12 Angry Men is doubtless the most famous film about a jury in American cinematic history. But there are many other memorable films about trials, the law, and the deliberation process of juries. Films like Runaway Jury, The Lincoln Lawyer, A Few Good Men, The Verdict, The Judge, My Cousin Vinny, To Kill a Mockingbird, Kramer Vs. Kramer, and The Rainmaker all concern the judicial process, its pitfalls, triumphs, and the dramatic stakes that are built in to the legal process.
The dramatic dimensions of the courtroom make it a natural fit for cinema. Within the confines of the courtroom, individual characters tell different versions of the same story, while alternately heroic and antagonistic individuals must sift through these accounts in search of the truth. In many ways, the courtroom follows the structure of drama itself, complete with exposition, rising action, climax, and denouement. On the AMC Filmsite, an article about "the greatest courtroom dramas" suggests, "...courtroom dramas usually contain some of the most fascinating thematic elements in film—murder, betrayal, deception, perjury, and sex. They often feature unexpected twists and surprise testimony, unusual motives, moral dilemmas, crusading lawyers and wrongly-accused victims."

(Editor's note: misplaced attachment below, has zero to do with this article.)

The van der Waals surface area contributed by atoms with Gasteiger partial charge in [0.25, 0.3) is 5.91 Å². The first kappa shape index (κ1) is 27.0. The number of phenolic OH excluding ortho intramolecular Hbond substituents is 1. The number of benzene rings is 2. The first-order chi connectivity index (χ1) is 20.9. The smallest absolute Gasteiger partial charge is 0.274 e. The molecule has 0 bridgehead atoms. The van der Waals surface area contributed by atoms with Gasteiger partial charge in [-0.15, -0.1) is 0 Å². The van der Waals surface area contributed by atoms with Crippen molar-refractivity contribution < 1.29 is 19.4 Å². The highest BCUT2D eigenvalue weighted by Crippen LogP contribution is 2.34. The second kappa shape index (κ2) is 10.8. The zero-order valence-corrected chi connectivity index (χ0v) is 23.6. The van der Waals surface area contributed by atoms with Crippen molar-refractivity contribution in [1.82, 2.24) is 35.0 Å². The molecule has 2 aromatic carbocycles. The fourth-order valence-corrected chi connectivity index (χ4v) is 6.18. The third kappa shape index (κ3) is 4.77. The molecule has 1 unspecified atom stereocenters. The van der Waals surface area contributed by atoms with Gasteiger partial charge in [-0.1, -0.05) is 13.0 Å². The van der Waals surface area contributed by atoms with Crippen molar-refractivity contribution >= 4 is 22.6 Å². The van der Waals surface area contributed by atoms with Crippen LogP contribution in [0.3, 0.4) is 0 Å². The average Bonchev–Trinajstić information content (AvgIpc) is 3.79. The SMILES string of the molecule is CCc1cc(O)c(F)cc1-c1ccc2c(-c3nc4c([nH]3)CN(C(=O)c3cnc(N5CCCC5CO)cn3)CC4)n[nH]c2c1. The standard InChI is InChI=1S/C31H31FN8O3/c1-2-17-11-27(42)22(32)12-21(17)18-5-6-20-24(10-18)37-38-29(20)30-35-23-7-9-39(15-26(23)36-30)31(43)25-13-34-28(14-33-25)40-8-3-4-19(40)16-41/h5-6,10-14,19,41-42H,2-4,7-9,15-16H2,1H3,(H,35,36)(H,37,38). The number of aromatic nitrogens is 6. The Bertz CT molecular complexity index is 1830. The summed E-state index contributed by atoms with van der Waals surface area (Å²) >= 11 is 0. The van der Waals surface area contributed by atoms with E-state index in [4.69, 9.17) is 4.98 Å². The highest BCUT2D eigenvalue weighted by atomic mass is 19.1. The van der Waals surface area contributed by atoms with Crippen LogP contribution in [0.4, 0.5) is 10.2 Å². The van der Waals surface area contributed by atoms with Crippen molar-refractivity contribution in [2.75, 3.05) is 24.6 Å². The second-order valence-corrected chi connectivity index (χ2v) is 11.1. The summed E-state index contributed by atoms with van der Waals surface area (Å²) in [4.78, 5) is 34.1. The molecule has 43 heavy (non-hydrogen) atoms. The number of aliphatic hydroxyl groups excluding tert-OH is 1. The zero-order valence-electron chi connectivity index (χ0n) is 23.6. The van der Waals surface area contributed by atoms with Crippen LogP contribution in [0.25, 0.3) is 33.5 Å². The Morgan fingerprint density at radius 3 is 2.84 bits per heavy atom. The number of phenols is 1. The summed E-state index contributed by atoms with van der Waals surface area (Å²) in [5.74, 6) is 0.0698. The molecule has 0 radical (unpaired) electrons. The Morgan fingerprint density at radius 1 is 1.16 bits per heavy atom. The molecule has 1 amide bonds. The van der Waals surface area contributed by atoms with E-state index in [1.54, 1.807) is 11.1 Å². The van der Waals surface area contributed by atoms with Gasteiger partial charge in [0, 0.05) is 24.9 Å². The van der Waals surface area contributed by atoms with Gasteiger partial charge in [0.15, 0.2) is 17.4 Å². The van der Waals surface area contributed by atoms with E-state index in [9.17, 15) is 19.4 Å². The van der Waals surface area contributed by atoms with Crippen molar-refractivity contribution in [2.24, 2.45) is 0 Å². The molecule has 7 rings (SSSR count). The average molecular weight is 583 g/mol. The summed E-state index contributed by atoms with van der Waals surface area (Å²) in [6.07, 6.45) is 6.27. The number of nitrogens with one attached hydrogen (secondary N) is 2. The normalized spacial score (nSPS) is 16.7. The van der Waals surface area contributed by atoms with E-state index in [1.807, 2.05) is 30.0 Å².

M, directed by Fritz Lang, is considered one of the first courtroom dramas, and stars Peter Lorre. Other early courtroom dramas include Fury, Mr. Deeds Goes to Town, The Passion of Joan of Arc, and They Won't Forget. Indeed, cinematic depictions of the law have had such an influence on our society that many high-level lawyers, judges, and justices have cited early cinematic experiences as inspiring to their desire to enter the field.